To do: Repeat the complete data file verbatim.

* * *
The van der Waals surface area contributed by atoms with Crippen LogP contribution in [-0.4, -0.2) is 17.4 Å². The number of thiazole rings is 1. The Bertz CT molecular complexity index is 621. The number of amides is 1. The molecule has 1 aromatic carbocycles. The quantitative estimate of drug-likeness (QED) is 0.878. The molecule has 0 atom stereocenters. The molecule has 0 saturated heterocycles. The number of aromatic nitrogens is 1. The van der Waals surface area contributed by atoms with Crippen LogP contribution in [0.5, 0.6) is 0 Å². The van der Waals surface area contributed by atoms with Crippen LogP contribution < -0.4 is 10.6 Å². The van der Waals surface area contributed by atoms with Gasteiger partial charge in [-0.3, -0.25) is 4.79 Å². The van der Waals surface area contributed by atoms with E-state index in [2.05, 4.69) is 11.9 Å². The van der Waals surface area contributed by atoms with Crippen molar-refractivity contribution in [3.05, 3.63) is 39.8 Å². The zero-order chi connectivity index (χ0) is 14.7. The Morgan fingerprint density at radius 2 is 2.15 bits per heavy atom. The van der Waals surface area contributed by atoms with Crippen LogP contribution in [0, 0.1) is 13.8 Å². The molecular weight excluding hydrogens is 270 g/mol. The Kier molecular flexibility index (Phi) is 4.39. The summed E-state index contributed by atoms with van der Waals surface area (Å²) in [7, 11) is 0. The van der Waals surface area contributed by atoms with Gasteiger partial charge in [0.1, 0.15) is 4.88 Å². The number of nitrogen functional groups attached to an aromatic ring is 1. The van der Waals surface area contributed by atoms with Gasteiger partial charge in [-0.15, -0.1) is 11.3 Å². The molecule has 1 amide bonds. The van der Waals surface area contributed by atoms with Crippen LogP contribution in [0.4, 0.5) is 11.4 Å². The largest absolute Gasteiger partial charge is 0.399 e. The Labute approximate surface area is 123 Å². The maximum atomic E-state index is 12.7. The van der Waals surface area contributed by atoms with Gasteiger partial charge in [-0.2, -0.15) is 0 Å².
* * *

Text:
The van der Waals surface area contributed by atoms with Crippen LogP contribution in [-0.4, -0.2) is 17.4 Å². The number of thiazole rings is 1. The Bertz CT molecular complexity index is 621. The number of amides is 1. The molecule has 1 aromatic carbocycles. The quantitative estimate of drug-likeness (QED) is 0.878. The molecule has 0 atom stereocenters. The molecule has 0 saturated heterocycles. The number of aromatic nitrogens is 1. The van der Waals surface area contributed by atoms with Crippen LogP contribution in [0.5, 0.6) is 0 Å². The van der Waals surface area contributed by atoms with Crippen LogP contribution < -0.4 is 10.6 Å². The van der Waals surface area contributed by atoms with Gasteiger partial charge in [-0.3, -0.25) is 4.79 Å². The van der Waals surface area contributed by atoms with E-state index in [2.05, 4.69) is 11.9 Å². The van der Waals surface area contributed by atoms with Crippen molar-refractivity contribution in [3.05, 3.63) is 39.8 Å². The zero-order chi connectivity index (χ0) is 14.7. The Morgan fingerprint density at radius 2 is 2.15 bits per heavy atom. The van der Waals surface area contributed by atoms with Crippen LogP contribution in [0, 0.1) is 13.8 Å². The molecular weight excluding hydrogens is 270 g/mol. The Kier molecular flexibility index (Phi) is 4.39. The summed E-state index contributed by atoms with van der Waals surface area (Å²) in [7, 11) is 0. The van der Waals surface area contributed by atoms with Gasteiger partial charge in [0.1, 0.15) is 4.88 Å². The number of nitrogen functional groups attached to an aromatic ring is 1. The van der Waals surface area contributed by atoms with Gasteiger partial charge in [-0.15, -0.1) is 11.3 Å². The molecule has 1 amide bonds. The van der Waals surface area contributed by atoms with Crippen LogP contribution in [0.4, 0.5) is 11.4 Å². The largest absolute Gasteiger partial charge is 0.399 e. The Labute approximate surface area is 123 Å². The maximum atomic E-state index is 12.7. The van der Waals surface area contributed by atoms with Gasteiger partial charge in [-0.2, -0.15) is 0 Å².